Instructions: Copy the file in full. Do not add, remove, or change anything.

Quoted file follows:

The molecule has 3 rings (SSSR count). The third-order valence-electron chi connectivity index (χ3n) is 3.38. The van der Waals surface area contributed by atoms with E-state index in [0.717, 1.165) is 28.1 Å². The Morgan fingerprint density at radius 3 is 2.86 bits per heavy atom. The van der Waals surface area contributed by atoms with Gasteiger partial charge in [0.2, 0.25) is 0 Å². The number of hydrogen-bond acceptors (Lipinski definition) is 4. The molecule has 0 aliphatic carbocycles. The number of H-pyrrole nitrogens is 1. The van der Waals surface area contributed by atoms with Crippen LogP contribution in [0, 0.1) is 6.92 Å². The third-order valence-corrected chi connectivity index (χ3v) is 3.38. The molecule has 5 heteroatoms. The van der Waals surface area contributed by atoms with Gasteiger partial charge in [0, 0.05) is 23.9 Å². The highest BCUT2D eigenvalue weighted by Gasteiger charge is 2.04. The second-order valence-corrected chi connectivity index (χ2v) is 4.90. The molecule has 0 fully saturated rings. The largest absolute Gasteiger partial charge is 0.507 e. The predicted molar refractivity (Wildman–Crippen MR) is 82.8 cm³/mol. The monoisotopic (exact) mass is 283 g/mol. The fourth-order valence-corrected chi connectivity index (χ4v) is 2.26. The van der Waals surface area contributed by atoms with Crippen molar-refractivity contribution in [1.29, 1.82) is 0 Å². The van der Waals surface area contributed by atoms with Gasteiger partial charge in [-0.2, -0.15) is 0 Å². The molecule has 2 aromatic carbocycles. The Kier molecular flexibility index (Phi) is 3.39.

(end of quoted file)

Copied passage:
The molecule has 3 rings (SSSR count). The third-order valence-electron chi connectivity index (χ3n) is 3.38. The van der Waals surface area contributed by atoms with E-state index in [0.717, 1.165) is 28.1 Å². The Morgan fingerprint density at radius 3 is 2.86 bits per heavy atom. The van der Waals surface area contributed by atoms with Gasteiger partial charge in [0.2, 0.25) is 0 Å². The number of hydrogen-bond acceptors (Lipinski definition) is 4. The molecule has 0 aliphatic carbocycles. The number of H-pyrrole nitrogens is 1. The van der Waals surface area contributed by atoms with Crippen LogP contribution in [0, 0.1) is 6.92 Å². The third-order valence-corrected chi connectivity index (χ3v) is 3.38. The molecule has 5 heteroatoms. The van der Waals surface area contributed by atoms with Gasteiger partial charge in [0, 0.05) is 23.9 Å². The highest BCUT2D eigenvalue weighted by Gasteiger charge is 2.04. The second-order valence-corrected chi connectivity index (χ2v) is 4.90. The molecule has 0 fully saturated rings. The largest absolute Gasteiger partial charge is 0.507 e. The predicted molar refractivity (Wildman–Crippen MR) is 82.8 cm³/mol. The monoisotopic (exact) mass is 283 g/mol. The fourth-order valence-corrected chi connectivity index (χ4v) is 2.26. The van der Waals surface area contributed by atoms with Crippen molar-refractivity contribution in [1.29, 1.82) is 0 Å². The van der Waals surface area contributed by atoms with Gasteiger partial charge in [-0.2, -0.15) is 0 Å². The molecule has 2 aromatic carbocycles. The Kier molecular flexibility index (Phi) is 3.39.